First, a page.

As our entry makes clear, rain was a huge factor at the Civil War battle of Spotsylvania Court House in May 1864:
The worst of [the fighting] occurred at an exposed portion of the line Confederates dubbed the “Mule Shoe” and a nearby a curve that came to be known as the “Bloody Angle.” Bodies piled up five deep in a driving rainstorm so that blood mixed with water and some wounded men drowned. “No Mardi Gras Carnival ever devised such a diabolical looking set of devils as we were,” a Mississippian recalled. “It was no imitation of red paint and burnt cork, but genuine human gore and gun powder smoke.”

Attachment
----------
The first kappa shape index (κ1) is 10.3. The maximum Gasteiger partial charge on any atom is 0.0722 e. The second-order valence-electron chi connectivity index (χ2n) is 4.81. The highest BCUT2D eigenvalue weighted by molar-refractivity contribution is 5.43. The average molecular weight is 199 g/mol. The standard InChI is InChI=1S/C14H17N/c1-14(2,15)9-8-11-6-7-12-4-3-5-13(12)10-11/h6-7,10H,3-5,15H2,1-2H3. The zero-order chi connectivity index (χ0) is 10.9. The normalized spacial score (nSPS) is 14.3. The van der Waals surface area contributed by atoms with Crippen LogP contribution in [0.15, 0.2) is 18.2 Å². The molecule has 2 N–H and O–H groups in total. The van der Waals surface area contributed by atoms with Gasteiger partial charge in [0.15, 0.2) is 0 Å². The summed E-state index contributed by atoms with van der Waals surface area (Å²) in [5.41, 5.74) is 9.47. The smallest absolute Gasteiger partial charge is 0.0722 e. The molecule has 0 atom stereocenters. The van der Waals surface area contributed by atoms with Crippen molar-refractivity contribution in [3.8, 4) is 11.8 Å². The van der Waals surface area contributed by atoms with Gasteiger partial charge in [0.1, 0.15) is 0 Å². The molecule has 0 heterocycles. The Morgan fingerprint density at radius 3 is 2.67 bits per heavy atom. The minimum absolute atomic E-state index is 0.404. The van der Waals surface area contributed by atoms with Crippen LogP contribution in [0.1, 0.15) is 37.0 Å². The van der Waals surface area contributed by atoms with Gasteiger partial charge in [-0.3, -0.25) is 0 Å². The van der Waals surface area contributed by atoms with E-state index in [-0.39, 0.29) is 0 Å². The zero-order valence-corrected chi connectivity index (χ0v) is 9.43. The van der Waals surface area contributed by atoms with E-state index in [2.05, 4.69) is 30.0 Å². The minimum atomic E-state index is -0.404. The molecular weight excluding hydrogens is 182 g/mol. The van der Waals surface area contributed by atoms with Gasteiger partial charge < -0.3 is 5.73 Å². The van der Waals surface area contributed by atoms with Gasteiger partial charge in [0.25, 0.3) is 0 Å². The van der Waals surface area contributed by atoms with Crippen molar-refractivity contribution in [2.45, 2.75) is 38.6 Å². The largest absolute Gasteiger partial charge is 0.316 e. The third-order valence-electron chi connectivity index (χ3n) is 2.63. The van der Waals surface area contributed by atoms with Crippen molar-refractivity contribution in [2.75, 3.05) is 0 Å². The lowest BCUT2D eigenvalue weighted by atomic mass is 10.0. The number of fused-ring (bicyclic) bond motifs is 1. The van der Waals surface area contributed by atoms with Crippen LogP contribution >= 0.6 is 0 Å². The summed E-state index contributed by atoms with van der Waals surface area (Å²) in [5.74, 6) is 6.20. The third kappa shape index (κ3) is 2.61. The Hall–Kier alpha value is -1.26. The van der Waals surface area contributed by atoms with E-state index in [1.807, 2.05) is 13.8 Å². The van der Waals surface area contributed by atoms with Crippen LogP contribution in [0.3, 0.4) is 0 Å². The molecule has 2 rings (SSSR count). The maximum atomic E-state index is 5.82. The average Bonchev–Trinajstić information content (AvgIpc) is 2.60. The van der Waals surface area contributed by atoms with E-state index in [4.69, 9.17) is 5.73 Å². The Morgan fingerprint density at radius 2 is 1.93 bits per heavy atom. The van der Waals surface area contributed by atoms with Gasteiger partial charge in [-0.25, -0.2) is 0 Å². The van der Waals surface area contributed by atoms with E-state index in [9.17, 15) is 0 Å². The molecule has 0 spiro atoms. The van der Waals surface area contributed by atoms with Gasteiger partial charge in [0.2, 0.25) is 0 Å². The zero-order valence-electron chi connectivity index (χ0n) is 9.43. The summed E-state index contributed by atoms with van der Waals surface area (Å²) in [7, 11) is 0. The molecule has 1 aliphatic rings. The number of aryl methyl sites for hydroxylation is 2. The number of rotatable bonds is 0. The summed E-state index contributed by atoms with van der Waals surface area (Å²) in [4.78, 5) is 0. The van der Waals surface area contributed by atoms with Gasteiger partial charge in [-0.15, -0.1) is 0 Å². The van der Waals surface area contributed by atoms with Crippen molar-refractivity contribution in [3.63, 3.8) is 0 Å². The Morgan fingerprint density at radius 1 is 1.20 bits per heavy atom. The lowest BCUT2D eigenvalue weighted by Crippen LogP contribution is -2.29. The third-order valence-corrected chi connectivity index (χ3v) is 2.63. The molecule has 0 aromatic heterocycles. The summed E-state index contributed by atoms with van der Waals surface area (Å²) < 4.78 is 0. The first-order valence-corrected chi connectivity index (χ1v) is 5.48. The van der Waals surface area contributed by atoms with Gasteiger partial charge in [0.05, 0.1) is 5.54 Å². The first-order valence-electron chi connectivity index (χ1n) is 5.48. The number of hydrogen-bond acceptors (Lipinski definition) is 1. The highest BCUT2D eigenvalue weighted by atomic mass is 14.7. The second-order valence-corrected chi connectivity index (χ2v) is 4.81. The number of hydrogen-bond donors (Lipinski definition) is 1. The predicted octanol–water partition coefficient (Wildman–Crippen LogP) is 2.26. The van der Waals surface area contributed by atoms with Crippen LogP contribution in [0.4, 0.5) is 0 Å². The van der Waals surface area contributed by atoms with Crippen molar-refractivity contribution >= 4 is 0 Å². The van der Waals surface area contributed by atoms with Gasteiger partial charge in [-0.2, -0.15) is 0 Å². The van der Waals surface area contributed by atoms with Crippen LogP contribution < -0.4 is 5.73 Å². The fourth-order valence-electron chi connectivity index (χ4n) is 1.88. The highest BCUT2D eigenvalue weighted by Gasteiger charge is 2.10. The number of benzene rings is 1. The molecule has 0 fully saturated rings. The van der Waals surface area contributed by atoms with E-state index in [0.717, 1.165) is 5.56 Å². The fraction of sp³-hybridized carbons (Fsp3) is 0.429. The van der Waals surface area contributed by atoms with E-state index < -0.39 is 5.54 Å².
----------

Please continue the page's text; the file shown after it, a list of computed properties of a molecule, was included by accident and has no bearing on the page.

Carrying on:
Yet despite those memorable images of blood mixed with water and wounded men drowning, sketches, paintings, and engravings of the battle seem to be all dry. Here are a few examples (as always, click to enlarge):
The battle was many days long, true, and certainly it didn’t rain the whole time. But still. That’s why I love the song in the above video, performed by Augusta County–native Scott Miller. Besides being gorgeous and sad, it’s soaking wet.
PREVIOUSLY: Scott Miller performs “Dear Sarah,” another song inspired by the Civil War.
IMAGES: Top left: Battle of Spotsylvania (ca. 1888) (Kurtz and Allison); top right: Battle of Spottsylvania (1887) by Thure De Thulstrup; bottom left: The Brown House at Spotsylvania Court House Battlefield by Alfred R. Waud; bottom right: Battle of the Wilderness—Attack at Spotsylvania Court House by Alonzo Chappel